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“The Number of the Beast” is widely regarded as one of the landmarks of heavy metal and one of the crowning achievements of Iron Maiden. This record put them truly in the map, selling very well, thanks to the title track and to “Run to the Hills”, the two big hits that made waves within the metal/rock community. But is “The Number of the Beast” good? Is it a masterpiece, like many reviewers already stated?
Meh, I don't think so. I'm a huge Iron Maiden fan, “Powerslave” is my favourite record ever, but this piece just doesn't get me, mainly because of its unconsistency. Everybody knows that Iron Maiden is a band that prefers to write great songs instead of great albums. There are bands out there, like Opeth, that make albums that really sound amazing as a whole, but Maiden just can't deliver a record like that (well, they delivered one, after all, the allmighty “Powerslave”). Unfortunately, there are always fillers here and there that kill the flow, in the majority of the times.
Surprisingly, “The Number of the Beast” has PLENTY of them. The opener is one of them, its chorus must be one of the most annoying choruses I've ever heard (“Invaders!”* childish bass line * “raping!” * childish bass line *). However, this song is very fast and that's one of the main characteristic of “The Number of the Beast”: there are some midpaced tracks here and there (“Children of the Damned”, “Hallowed be Thy Name”), but the majority of them are very upbeat. Clive Burr is the one that contributes the most to this aspect; while he isn't as technical as Nicko McBrain, his performance is simple but catchy and effective. His best performance can be heard on “Gangland”, a drum-driven track, that should work well as an instrumental, as the music is reminiscent of the fantastic “Genghis Khan”, but everything is ruined by the vocal lines and the repetitive chorus. It kind of reminds of Metallica's “My Friend of Misery”, which was also meant to be an instrumental, but, in the end, Hetfield sang on it and ruined the song (not completely though).
“The Prisoner” and “22 Acacia Avenue” follow also the boredom path; the first one has a nice spoken intro and drum lines, but it's WAY too long and that ruins the listening. The same thing goes to “22 Acacia Avenue”, a song that would be much better with a shorter length. The middle section is quite cool though.
Anyways, now the good things... The guitar work is obviously amazing. Iron Maiden is very well known for the twin guitar leads and blazing solos and, hey, this record is great, guitar-wise. There are lots of good riffs and solos present here, from the technical middle section of the afore-mentioned “22 Acacia Avenue” to the unforgettable first notes of the title track, all absolutely top notch. And where would be Iron Maiden without Steve Harris? He is not as present here as on later albums (“Powerslave” or “Piece of Mind”, for example, are more bass-driven than this piece), but he still is audible and his playing is, like always, tasteful, complementing the performances of the other musicians very well and, most of all, actually adding something to the songs.
About the highligts, there still are some here. “Children of the Damned” is not the best ballad ever made, nor the most beautiful one, but it's decent, featuring an excellent performance of an emotional version of Dickinson, an approach that he later used again on “Infinite Dreams”, a track out of “Seventh Son of a Seventh Son”. It's a worth lisening track mainly because of the vocals, as I've already said, Dickinson doesn't deliver emotional performances too often, so better hear this one. The title track is an authentic classic and, despite I, in the majority of the times, hate the big hits of the metal bands, I must say that I like this one. And, wow, I like “Run to the Hills” too, one of the best tracks of this album. This song really grown on me over the time but now I love it; the fast drumming (and the intro, oh God) and the over-the-top Dickinson performance really please me.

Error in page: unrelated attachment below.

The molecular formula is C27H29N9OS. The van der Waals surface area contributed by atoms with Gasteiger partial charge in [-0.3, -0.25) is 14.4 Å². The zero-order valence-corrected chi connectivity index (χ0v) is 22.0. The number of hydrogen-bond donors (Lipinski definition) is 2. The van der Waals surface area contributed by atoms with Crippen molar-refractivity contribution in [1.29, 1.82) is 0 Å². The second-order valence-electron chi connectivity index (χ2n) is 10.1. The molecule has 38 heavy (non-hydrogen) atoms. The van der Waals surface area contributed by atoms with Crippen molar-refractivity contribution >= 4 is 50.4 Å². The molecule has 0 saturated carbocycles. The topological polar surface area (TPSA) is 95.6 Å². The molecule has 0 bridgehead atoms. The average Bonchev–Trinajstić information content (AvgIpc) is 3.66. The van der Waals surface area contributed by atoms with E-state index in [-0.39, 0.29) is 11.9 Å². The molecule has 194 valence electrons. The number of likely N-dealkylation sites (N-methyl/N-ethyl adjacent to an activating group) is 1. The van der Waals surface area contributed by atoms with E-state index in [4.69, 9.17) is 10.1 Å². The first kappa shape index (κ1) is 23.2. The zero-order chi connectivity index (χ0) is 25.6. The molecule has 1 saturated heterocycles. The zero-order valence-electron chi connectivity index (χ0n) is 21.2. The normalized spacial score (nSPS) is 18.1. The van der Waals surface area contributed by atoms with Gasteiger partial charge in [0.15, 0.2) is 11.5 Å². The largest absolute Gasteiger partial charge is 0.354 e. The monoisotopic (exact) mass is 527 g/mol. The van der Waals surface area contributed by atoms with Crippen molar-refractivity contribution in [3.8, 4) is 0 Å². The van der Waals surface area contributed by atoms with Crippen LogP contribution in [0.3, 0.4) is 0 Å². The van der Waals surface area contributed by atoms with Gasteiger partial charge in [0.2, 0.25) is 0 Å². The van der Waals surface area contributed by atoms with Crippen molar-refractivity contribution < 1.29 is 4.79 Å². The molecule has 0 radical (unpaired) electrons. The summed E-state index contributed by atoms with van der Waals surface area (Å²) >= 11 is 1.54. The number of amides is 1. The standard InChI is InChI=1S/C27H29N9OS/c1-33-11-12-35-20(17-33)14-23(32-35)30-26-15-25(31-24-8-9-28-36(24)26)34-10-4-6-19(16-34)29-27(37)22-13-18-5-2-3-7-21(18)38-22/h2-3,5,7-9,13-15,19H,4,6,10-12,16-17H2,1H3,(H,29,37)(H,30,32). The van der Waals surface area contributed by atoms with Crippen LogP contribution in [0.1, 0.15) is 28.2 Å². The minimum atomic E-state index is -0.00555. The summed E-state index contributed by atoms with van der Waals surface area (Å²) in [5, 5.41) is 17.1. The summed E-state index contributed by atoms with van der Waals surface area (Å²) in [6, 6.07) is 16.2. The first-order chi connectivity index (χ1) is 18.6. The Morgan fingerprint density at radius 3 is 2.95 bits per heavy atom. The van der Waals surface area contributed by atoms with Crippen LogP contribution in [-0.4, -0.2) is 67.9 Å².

After a catchy meal provided by the “Gangland-666-Run to the Hills” trinity, the Maiden gives us, then, a nice dose of epicness to our hears, with “Hallowed Be Thy Name”, considered by many as the ultimate Maiden song. It begins with a fantastic guitar riff, that, with the help of some cymbal hits, provides a nice and mysterious atmosphere to the tune. Then, the vocals kick in, with Bruce singing calmly – got to love that “the sands of time, for me, are running... looooooooooow!!”. After this part, the song becomes heavier, with a blazing deliverance of great metal guitar riffs by the two masterful guitar players. Anyways, I really like this song, but I don't consider it as one of the best Maiden ever wrote. In my opinion, there are thousands of better Maiden songs out there (”Rime of the Ancient Mariner”, “Phantom of the Opera”, “Dance of Death”, even “The Legacy”. However, it still wins the prize for the best track of “The Number of the Beast”.
So, this is a typical Maiden album, with too much fillers present; the only different thing is that they are actually worse than the ones on the other albums, so that harms the whole listening experience. Anyways, this record marked the beginning of the golden era of the band, so it's worth listening after all. But if you want the best Maiden record, get “Powerslave” or even “Seventh Son of a Seventh Son”, which is a bit weaker but still good.
On other hand, there's some good material here, songs like “Hallowed Be Thy Name” and “Run to the Hills” are simply great and deserve a listen. And the performances of the musicians are all quite good, so that's another reason to hear this.
Best Moments of the CD:
-the creepy beginning of “The Number of the Beast”.
-the drum intro of “Run to the Hills”.
-the calm section of “Hallowed Be Thy Name”.